An important question that I encourage you ALL to ask during these times since it is very relevant is: How did the university respond to the Coronavirus pandemic in regard to their students? Students are personally and directly affected by institutional decisions. How quickly an institution acts, how they treat their students, how they are currently communicating changes and updates, and overall the handling of their operations in regard to this crisis, are very TELLING.
2. Find a way to engage and network with faculty, staff, and students virtually through Zoom, Skype, phone, etc.
In my opinion, the biggest con in the virtual Second Look days is that accepted students may miss out on the opportunities to personally speak to the faculty and students at the institution and pick their brains. For me personally, this was singlehandedly the most important factor in truly getting a feel for the institutional culture, environment, and the happiness and comfort of the individuals there. This is huge. This is the way that you assess whether or not a school is the right fit for you – to get all the behind the scenes info that you may not otherwise get. If none other, please take this tip seriously. I’m sure admissions departments and students will be making themselves more accessible during these times so please take them up on it. Do not feel embarrassed or that you are bothering them. Ask questions. Ask the HARD questions – the ones that you really want to know.
3. Utilize social media.
In today’s society, social media is a powerful tool. Use hashtags, locations, etc. to look at the institutions’ platforms, tagged photos, events, and much more. Put on your Sherlock Holmes fit, and do a little digging. A lot can be found on social media, and it may give you some insight.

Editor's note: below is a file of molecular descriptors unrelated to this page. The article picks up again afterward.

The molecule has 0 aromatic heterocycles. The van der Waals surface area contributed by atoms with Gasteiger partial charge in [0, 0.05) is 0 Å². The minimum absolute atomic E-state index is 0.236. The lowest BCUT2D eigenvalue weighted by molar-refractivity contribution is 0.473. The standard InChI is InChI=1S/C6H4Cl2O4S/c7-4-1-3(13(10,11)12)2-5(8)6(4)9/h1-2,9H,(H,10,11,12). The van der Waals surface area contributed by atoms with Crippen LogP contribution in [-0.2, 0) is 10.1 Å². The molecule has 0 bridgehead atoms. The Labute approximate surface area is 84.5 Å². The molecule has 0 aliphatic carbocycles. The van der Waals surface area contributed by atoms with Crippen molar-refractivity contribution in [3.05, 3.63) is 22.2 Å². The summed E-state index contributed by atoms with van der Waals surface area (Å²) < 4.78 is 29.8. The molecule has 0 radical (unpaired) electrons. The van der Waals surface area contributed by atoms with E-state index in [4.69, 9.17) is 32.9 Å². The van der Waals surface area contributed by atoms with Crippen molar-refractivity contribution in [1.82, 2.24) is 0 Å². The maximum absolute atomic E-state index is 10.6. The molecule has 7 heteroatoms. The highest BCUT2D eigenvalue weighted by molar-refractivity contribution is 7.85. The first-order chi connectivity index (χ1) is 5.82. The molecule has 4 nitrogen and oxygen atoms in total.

4. Travel keeping CDC guidelines in mind.
So this one is tricky, but it is possible if you are someone who really wants and needs to experience the environment. Using social distancing and current guidelines, you can travel to an institution and look around. Be mindful that you may not be able to enter facilities, housing, etc. Therefore, this may only be useful if you want to physically see a campus or get a feel for the local community surrounding the university.
5. Stay true to yourself and your values.
Selecting a college or university is a major decision. When you come into the process, you should know what is important to you and what you value in order to make it easier to narrow your choices as you learn the information needed to X out options. Choose an institution where you feel comfortable, where you will grow and flourish, that demonstrates the mission and values that are important to you, and one that you believe will uphold your best interest.
I wish you all the best of luck during these times. Please make the best decision for yourself and your education. Feel free to reach out to me if you have any questions. Keep flourishing!